GX 2040 Leaders Panel

July 2, 2024

[Provisional translation]


On July 2, 2024、Prime Minister Kishida attended the first meeting of the GX 2040 Leaders Panel at the Prime Minister’s Office.
At the meeting, the participants exchanged views.
Following the discussions, Prime Minister Kishida said:
“I would like to offer my heartfelt appreciation to the participants for engaging in the lively and informative discussion today. Let me briefly reiterate the importance of the GX Leaders Panel by noting that we are in an age when the strength of a nation largely depends on its future energy strategies. While dealing with the uncertainty of technological innovation, we must come up with comprehensive national strategies to figure out an optimized combination of decarbonatization, security and necessary cost to achieve them.
From this perspective, we decided to first conduct intensive exchanges sometime this summer, regarding views among business leaders on the frontline of industrial innovation and experts who are visionary on both energy and technology, along with relevant Cabinet members, including me. This is the objective of the GX Leaders Panel.
In the first meeting today, the participants offered their views from the viewpoints of both GX and DX. Following today’s discussion, I would like to ask Minister Saito in charge of DX to further examine the following three items in cooperation with other relevant ministers.
Firstly, we must work on the acceleration of investment in power generation. At a time when AI serves as a game changer of the entire industry, ensuring investment in mega data centers and supply of cutting-edge semiconductors has a significant impact on a nation’s strength of economic growth. The procurement of decarbonized power sources necessary for data centers and the production of semiconductors, as well as flexible investment in power transmission networks, will contribute to the growth of the entire economy with an impact exceeding the cost multiple times. We will strengthen support measures for power investment both institutionally and financially, including through the restructuring and strengthening of the system.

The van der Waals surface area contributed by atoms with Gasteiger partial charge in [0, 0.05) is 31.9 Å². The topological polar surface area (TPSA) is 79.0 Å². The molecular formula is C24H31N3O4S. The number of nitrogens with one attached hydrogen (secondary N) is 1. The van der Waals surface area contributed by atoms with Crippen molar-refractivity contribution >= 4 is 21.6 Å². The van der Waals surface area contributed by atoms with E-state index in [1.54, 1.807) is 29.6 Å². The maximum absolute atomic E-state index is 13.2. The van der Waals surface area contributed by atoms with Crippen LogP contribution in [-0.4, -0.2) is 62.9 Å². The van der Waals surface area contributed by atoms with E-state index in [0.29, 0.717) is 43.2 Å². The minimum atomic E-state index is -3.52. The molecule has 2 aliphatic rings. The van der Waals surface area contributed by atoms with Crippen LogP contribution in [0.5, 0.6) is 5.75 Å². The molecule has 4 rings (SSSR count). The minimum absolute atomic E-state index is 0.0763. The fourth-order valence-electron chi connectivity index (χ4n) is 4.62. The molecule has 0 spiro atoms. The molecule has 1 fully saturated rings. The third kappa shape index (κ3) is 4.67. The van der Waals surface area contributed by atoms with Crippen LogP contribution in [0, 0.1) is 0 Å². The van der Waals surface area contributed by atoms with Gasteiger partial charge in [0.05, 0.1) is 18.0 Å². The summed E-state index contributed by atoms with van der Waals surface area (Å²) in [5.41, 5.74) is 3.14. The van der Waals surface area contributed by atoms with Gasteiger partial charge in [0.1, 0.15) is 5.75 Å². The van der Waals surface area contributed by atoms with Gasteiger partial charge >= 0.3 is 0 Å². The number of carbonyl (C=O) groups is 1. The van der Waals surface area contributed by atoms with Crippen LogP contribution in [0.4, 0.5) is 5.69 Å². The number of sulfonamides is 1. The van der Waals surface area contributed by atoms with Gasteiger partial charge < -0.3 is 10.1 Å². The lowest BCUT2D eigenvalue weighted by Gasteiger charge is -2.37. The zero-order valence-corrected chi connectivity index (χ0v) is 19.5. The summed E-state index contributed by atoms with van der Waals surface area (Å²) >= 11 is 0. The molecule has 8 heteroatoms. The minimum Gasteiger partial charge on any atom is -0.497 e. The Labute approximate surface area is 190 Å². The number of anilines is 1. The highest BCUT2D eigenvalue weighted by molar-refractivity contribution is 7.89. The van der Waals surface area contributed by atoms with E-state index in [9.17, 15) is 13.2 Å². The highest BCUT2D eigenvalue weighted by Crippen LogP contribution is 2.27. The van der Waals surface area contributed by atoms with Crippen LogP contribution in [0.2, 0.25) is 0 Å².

Secondly, we need to address investment risks. Future prospects for power demand will fluctuate in a significant manner, depending on the upcoming development of decarbonization and the technology for AI and devices. It has been pointed out that, depending on technological trends, we may face a risk that a large amount of investment in infrastructure, such as in the LNG (liquefied natural gas) supply chain, will become stranded assets, making companies around the world hesitant to make new investments.
As we gradually promote zero-emission thermal power generation using hydrogen or hydrogen derivatives, such as ammonia and e-methane, we will be able to flexibly respond to such risks in an effective manner. We will accelerate our efforts toward zero-emission thermal power generation in cooperation with other Asian countries.
Thirdly, we will accelerate the implementation of technologies in which Japan has an advantage. Examples include film-type perovskite solar cells made from iodine, a chemical element of which Japan has one of the world’s largest resources; photonics-electronics convergence technologies for information processing, which are 100 times more energy efficient than those for existing electronic devices; and innovative decarbonization technologies in the materials industry. In addition, we will accelerate the implementation of other technologies for which Japan has played a leading role with an advantage.
We also have seen many other interesting issues raised today. We will take them seriously and continue to give them in-depth consideration. I would like to repeat my heartfelt appreciation for the valuable insights we received today and sincerely hope for your continued cooperation in the future. Thank you very much.”

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